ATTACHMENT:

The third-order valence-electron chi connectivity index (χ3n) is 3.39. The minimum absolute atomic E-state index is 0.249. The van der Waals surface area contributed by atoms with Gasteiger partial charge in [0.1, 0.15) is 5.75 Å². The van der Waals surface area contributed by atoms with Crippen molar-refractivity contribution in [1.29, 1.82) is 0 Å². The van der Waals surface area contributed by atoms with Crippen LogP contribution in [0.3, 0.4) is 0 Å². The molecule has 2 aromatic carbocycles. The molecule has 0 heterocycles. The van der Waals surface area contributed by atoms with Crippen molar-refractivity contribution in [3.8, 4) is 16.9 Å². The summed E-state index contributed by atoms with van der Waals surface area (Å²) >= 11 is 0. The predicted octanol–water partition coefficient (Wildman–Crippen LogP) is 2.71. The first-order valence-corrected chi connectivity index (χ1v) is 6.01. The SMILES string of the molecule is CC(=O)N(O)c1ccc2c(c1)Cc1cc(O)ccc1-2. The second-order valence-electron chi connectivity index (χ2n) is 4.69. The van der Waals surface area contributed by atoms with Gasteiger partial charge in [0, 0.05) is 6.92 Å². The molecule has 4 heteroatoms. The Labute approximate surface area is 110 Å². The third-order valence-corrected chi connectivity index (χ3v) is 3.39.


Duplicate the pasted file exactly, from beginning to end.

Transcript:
The third-order valence-electron chi connectivity index (χ3n) is 3.39. The minimum absolute atomic E-state index is 0.249. The van der Waals surface area contributed by atoms with Gasteiger partial charge in [0.1, 0.15) is 5.75 Å². The van der Waals surface area contributed by atoms with Crippen molar-refractivity contribution in [1.29, 1.82) is 0 Å². The van der Waals surface area contributed by atoms with Crippen LogP contribution in [0.3, 0.4) is 0 Å². The molecule has 2 aromatic carbocycles. The molecule has 0 heterocycles. The van der Waals surface area contributed by atoms with Crippen molar-refractivity contribution in [3.8, 4) is 16.9 Å². The summed E-state index contributed by atoms with van der Waals surface area (Å²) >= 11 is 0. The predicted octanol–water partition coefficient (Wildman–Crippen LogP) is 2.71. The first-order valence-corrected chi connectivity index (χ1v) is 6.01. The SMILES string of the molecule is CC(=O)N(O)c1ccc2c(c1)Cc1cc(O)ccc1-2. The second-order valence-electron chi connectivity index (χ2n) is 4.69. The van der Waals surface area contributed by atoms with Gasteiger partial charge in [0, 0.05) is 6.92 Å². The molecule has 4 heteroatoms. The Labute approximate surface area is 110 Å². The third-order valence-corrected chi connectivity index (χ3v) is 3.39.